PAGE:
Gunsmith of Williamsburg

Gunsmith of Williamsburg

By: Robert Dunn

One of my childhood vacation spots was Colonial Williamsburg, Virginia. My Parents met one another in Virginia when they were in college after WWII had ended. My Dad went to V.P.I. and my Mom was going to William and Mary College (right next to Colonial Williamsburg). Virginia is my birthplace and I enjoy visiting there. It was easy to find my Dad and I in Colonial Williamsburg, just go to the Gunsmith’s Shop! Why would you go anywhere else, you might miss something cool happening at the forge! I was visiting my friend Ken Brooks one weekend and he was wearing a Colonial Williamsburg T-Shirt and that spawned a long conversation about one of my favorite vacation spots. We got to talking about an old video that I had watched called Gunsmith of Williamsburg (1969). Ken smiled and dug out a copy of this excellent documentary. His wife, Beth, rolled her eyes and begged Ken not to play that video again! It has become a running joke when I visit that we are going to watch it. The bad thing is, is that we usually do watch it again! Ken and I are both big fans of muzzleloaders and this movie never gets old or boring. It’s like a warm fire on a cold day!

Gusler engraving a brass plate.

The documentary, The Gunsmith of Williamsburg, showcases the work of Master Gunsmith, Wallace Gusler. I have had the chance to see some of his rifles in person and they are really fine examples of precision work achieved with hand-tools. A gunsmith back in the colonial times needed to possess the skills of; a woodworker, a carver, a blacksmith, an engraver, a machinist, a silversmith, a tool maker. The gunsmithing program in Colonial Williamsburg was started in 1963 by Mr. Gusler, who was only twenty years old at the time. Gusler was a self taught gunsmith from Virginia and was extremely passionate about gunsmithing. Wallace grew up hunting and fishing and he always had an interest in firearms. He built his first pistol when he was a kid. He made his own parts and got the springs from a Model-T. He was even given permission by his High School principal to build a reproduction of a 19th century rifle in shop class (ahh, the good ol’ days!). It was that rifle that got him the job at Colonial Williamsburg! Some of the tasks that were accomplished when instituting the gunsmithing program were building a boring machine and a rifling machine. It takes over 300 hours of labor to make each one of the flintlock rifles made at the Gunsmith’s Shop. The process is quite intense. First, a solid bar of wrought iron is put in the forge and heated and hammered into a long flat tapered skelp. The skelp is then folded lengthwise on a swage block. The edges will eventually be welded together with flux and the use of heat and a hammer. The flux is made of borax, iron filings and sand. The flux melts over the surface of the iron to prevent scaling. This operation is performed on a mandrel so that the bore does not collapse. The process of heating and hammering takes place several hundred times before the barrel is formed. The rifled barrels are formed into an octagon shape, mostly for looks. The barrel is heated to a dull red and then cooled in cinders to anneal or soften the barrel.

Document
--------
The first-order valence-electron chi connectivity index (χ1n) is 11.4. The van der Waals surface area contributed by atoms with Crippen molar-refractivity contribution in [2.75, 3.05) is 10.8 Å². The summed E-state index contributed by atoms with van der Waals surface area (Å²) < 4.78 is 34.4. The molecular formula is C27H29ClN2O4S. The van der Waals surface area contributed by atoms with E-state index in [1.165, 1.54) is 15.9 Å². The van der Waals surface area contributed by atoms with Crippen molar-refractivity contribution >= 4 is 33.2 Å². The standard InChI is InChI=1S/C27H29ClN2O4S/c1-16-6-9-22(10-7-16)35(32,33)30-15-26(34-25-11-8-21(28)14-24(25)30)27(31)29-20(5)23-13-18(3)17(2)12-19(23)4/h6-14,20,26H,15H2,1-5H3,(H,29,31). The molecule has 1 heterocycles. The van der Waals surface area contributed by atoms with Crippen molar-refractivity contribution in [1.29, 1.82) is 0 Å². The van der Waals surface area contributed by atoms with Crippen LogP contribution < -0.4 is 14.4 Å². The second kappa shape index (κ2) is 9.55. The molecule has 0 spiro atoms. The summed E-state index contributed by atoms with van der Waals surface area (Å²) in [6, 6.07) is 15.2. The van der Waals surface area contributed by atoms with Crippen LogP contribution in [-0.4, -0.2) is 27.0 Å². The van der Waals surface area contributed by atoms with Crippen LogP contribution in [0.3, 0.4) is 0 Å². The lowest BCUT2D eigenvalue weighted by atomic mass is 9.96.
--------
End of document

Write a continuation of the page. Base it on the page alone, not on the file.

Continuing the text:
Barrel being made from an iron skelp being hammered around a mandrel on a swage block.

Next, a straight, smooth hole is bored through the barrel with a hand operated boring machine. The barrel is mounted in a sliding carriage and a long bit is installed in a chuck. The bit is turned by a huge crank and the barrel is slid into the bit to cut the hole. Larger and larger bits are used gradually, until the correct diameter hole is bored in the barrel. The barrel  borings are saved and used to make the flux. A square reamer installed in the chuck finishes the job by creating a mirror-like finish on the inside of the barrel. Now, the rough forging marks are removed by doing a whole lot of filing. The muzzle end is filed even so that the barrel is centered. After filing down the flats of the octagonal barrel, the rifling process begins.

 Spiral guide that mimics the rifling being cut in the barrel.

A rifling machine that is hand powered is employed to cut the spiral grooves in the bore of the barrel (the rifling). All of the rifling is cut from the breech to the muzzle by two steel teeth set in an iron rod. The iron rod is pinned to a spiral guide. The guide produces the same spiral pattern on the inside of the barrel when the rod is pulled through the barrel. Thin paper shims are added to cut the spirals to the desired depth. Next, an iron breech plug is forged, threaded and fitted to close up the breech end of the barrel. The tang of the breech plug is used to hold the breech end of the barrel into the stock. The last step on the barrel is to drill the touch hole. To make sure that the barrel is safe, it must be tested/proofed. This is done  by loading four times the normal load of powder, a patch and a ball and firing the gun from a safe distance by creating a long powder trail for ignition. The barrel is then closely inspected for cracks, swells and damage, both inside and out.

Breech plug being screwed into the barrel.